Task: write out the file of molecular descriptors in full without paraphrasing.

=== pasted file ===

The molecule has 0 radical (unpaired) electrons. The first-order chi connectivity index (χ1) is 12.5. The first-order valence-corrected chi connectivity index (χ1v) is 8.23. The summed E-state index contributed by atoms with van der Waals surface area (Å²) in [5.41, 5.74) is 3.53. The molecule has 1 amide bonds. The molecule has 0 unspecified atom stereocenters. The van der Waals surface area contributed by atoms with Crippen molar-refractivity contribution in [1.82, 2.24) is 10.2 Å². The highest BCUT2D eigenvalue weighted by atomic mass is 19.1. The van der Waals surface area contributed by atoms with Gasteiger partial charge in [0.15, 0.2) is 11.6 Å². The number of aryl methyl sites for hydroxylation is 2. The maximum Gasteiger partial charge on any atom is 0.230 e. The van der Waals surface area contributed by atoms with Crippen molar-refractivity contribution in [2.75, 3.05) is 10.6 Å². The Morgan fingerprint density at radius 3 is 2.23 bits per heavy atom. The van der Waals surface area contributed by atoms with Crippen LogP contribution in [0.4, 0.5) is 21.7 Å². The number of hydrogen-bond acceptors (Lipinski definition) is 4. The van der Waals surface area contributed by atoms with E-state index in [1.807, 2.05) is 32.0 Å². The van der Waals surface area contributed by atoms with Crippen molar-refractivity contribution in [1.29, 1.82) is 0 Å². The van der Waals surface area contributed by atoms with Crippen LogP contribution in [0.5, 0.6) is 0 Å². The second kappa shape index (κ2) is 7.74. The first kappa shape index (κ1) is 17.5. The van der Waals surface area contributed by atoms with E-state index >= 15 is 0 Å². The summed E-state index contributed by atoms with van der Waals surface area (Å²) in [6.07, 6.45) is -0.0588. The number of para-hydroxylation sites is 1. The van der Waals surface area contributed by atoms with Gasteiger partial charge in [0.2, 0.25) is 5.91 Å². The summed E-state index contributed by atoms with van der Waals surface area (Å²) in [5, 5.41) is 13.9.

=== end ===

The molecule has 0 radical (unpaired) electrons. The first-order chi connectivity index (χ1) is 12.5. The first-order valence-corrected chi connectivity index (χ1v) is 8.23. The summed E-state index contributed by atoms with van der Waals surface area (Å²) in [5.41, 5.74) is 3.53. The molecule has 1 amide bonds. The molecule has 0 unspecified atom stereocenters. The van der Waals surface area contributed by atoms with Crippen molar-refractivity contribution in [1.82, 2.24) is 10.2 Å². The highest BCUT2D eigenvalue weighted by atomic mass is 19.1. The van der Waals surface area contributed by atoms with Gasteiger partial charge in [0.15, 0.2) is 11.6 Å². The number of aryl methyl sites for hydroxylation is 2. The maximum Gasteiger partial charge on any atom is 0.230 e. The van der Waals surface area contributed by atoms with Crippen molar-refractivity contribution in [2.75, 3.05) is 10.6 Å². The Morgan fingerprint density at radius 3 is 2.23 bits per heavy atom. The van der Waals surface area contributed by atoms with Crippen LogP contribution in [0.4, 0.5) is 21.7 Å². The number of hydrogen-bond acceptors (Lipinski definition) is 4. The van der Waals surface area contributed by atoms with E-state index in [1.807, 2.05) is 32.0 Å². The van der Waals surface area contributed by atoms with Crippen molar-refractivity contribution in [1.29, 1.82) is 0 Å². The van der Waals surface area contributed by atoms with Crippen LogP contribution in [0.5, 0.6) is 0 Å². The second kappa shape index (κ2) is 7.74. The first kappa shape index (κ1) is 17.5. The van der Waals surface area contributed by atoms with E-state index >= 15 is 0 Å². The summed E-state index contributed by atoms with van der Waals surface area (Å²) in [6.07, 6.45) is -0.0588. The number of para-hydroxylation sites is 1. The van der Waals surface area contributed by atoms with Gasteiger partial charge in [0.2, 0.25) is 5.91 Å². The summed E-state index contributed by atoms with van der Waals surface area (Å²) in [5, 5.41) is 13.9.